Is Rudy Willingham a marketing master, an artist, or a short-form video creator with more than 3 million followers on TikTok and over a quarter million on Instagram? The answer is yes. Rudy creates playful, engaging work that effortlessly functions across platforms—social channels, TV ads, print ads, billboards, guerrilla marketing, and so on. He tends to create using one of four techniques: street art (transforming a neighborhood fire hydrant into Homer Simpson, for example); stop motion, printing and cutting nearly frame of the video himself; forced perspective, which involves holding up a cutout in front of a large object, like a building, to create an optical illusion; and cutouts, in which he literally removes sections of a portrait and fills the voids with something beautiful found in real life, like flowers or a sunset.
Rudy spent a decade as an advertising copywriter, and he knows from experience how to deliver for clients. And yet his work never feels calculated. His content is intentionally low-fi, his primary tools being paper, scissors, and his imagination. Using Photoshop would be faster, but then he’d lose what makes his work so special: its unexpectedness, charm, and humanity. Because rather than impress people, Rudy wants to connect with them.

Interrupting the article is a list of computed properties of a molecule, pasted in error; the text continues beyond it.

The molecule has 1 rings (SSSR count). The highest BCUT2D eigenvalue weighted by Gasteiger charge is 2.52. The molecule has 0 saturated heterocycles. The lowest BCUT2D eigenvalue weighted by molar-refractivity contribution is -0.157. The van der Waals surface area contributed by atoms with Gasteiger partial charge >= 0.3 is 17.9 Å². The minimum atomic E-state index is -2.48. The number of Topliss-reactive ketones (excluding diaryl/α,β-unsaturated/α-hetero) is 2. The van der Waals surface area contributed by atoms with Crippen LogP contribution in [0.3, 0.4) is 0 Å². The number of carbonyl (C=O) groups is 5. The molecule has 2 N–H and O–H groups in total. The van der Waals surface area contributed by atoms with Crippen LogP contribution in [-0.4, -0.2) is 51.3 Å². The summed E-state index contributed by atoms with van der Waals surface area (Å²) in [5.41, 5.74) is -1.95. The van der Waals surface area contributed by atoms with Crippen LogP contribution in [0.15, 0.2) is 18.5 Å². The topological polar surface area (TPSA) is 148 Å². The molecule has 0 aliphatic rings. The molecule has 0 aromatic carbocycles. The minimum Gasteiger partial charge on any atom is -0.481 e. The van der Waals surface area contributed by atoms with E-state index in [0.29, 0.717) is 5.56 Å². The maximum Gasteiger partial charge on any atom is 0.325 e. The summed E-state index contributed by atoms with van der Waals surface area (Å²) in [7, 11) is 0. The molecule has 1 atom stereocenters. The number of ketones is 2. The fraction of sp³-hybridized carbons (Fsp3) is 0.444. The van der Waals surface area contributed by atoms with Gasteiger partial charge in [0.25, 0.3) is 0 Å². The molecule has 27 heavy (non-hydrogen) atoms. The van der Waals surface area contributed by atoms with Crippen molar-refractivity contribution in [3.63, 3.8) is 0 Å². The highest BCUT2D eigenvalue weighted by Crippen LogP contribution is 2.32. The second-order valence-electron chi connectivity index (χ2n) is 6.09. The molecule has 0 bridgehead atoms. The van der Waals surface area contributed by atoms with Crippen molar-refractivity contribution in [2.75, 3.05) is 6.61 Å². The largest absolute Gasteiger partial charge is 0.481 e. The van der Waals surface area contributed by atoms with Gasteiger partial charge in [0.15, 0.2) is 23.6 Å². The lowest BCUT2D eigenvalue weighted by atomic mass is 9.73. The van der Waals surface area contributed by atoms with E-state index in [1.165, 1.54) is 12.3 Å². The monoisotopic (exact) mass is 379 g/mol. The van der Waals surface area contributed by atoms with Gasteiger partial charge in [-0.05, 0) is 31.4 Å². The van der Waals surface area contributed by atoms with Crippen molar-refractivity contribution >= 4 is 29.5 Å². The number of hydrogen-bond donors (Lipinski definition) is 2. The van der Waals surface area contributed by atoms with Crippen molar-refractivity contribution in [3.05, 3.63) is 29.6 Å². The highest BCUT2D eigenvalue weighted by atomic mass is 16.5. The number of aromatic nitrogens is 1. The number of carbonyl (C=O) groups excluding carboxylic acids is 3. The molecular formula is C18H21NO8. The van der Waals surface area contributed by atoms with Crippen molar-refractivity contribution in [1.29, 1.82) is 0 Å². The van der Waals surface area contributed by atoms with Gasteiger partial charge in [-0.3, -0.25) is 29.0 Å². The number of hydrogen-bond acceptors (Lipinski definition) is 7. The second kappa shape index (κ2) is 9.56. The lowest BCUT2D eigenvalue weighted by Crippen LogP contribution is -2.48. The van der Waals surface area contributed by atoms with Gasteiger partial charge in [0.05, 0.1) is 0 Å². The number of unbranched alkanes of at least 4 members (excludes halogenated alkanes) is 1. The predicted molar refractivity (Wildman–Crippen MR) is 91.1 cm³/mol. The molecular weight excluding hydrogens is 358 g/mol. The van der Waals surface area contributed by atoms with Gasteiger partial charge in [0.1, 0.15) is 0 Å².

And connect he does: NBC Sports, ESPN, Reddit, and even a news outlet in Australia took note of a visual pun Rudy created for a Seattle Seahawks elevator (it involved a cutout football pasted to the door, which passed the pigskin back and forth between cutouts of players Russell Wilson and Tyler Lockett as the door opened and closed). A TV station in Seattle, where Rudy’s based, did a segment on how he brought “landmarks and laughter to the internet” with just “a camera and a cutout.” Rudy paid tribute to Kobe Bryant in a stop-motion video that now ranks among his most popular pieces of content. And he has celebrated subjects ranging from Serena Williams, Dr. Fauci, Prince, Harry Potter, and twerking to his young daughter and his experience as a parent. “Social media can be a negative place sometimes,” notes Rudy, whose clients include Starbucks, Puma, Reebok, Epson, Jimmy John’s, Cisco, United Airlines, and New Balance. “I try to add a pop of positivity to people’s feeds to make them smile and brighten their day.”